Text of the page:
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Mastectomy Basics

The definition of mastectomy means the surgical procedure with removes one or both breasts. This procedure can occur with both men and women. Depending upon the stage of breast cancer this surgery will be performed as it can prevent the spread of the disease. In most situations of this procedure, there will be the entire removal of the breast however there can be a partial; again it does depend upon the stage of the disease and the spread of the cancer itself. Cancer treatments such as radiation and chemotherapy have improved through technology so this does change how the mastectomy is performed and when it is performed. A doctor will determine the best treatment for a patient as it is rare for two patients to have an exact duplication of one another.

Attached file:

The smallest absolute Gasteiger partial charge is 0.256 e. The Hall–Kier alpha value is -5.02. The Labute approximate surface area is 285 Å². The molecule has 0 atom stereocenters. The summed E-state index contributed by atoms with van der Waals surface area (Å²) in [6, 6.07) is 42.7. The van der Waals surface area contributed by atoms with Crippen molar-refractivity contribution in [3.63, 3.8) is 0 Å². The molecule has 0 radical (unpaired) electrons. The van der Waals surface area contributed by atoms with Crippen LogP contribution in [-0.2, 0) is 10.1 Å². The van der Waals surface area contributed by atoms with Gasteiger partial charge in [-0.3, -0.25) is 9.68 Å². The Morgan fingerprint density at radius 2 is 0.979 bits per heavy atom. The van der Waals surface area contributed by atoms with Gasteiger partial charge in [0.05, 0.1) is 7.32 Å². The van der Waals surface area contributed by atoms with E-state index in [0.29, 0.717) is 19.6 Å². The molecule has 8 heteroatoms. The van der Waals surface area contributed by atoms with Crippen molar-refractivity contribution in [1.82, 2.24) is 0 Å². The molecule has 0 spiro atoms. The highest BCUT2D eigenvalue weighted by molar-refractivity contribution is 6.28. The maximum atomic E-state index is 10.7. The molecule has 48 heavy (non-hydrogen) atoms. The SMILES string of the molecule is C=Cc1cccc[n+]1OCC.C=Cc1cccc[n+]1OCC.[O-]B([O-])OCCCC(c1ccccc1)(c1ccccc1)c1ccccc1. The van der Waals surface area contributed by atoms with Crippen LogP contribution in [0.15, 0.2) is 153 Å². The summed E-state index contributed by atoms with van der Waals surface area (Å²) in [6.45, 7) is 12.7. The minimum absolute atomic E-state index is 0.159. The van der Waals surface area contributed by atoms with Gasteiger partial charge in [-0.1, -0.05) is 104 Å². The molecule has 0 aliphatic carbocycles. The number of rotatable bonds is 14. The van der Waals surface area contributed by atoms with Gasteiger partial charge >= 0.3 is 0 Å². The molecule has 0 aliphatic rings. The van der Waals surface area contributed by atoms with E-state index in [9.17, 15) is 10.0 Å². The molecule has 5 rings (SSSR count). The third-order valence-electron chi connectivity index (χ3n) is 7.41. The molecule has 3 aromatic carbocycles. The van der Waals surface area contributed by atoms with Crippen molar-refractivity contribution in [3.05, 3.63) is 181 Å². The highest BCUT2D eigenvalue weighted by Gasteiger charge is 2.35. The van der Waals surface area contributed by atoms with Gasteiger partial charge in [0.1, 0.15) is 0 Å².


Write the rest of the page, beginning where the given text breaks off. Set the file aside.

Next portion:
It is best for a patient to research the varieties of a mastectomy and ask any questions they may have about this procedure to their doctor until they feel confident. It is very important for patient and doctor to keep a communication line open. This will ensure the correct treatment is well planned and all parties involved are well aware of the situation at hand.

Mastectomy Procedures

There are multiple procedures that can be performed to complete a mastectomy depending upon each situation. They are simple (total), modified radical, and radical mastectomy; skin-sparing mastectomy; subcutaneous mastectomy; lumpectomy; and partial mastectomy. Each procedure is performed surgically and with special care to the patient because this a very delicate surgery; both mental and physical.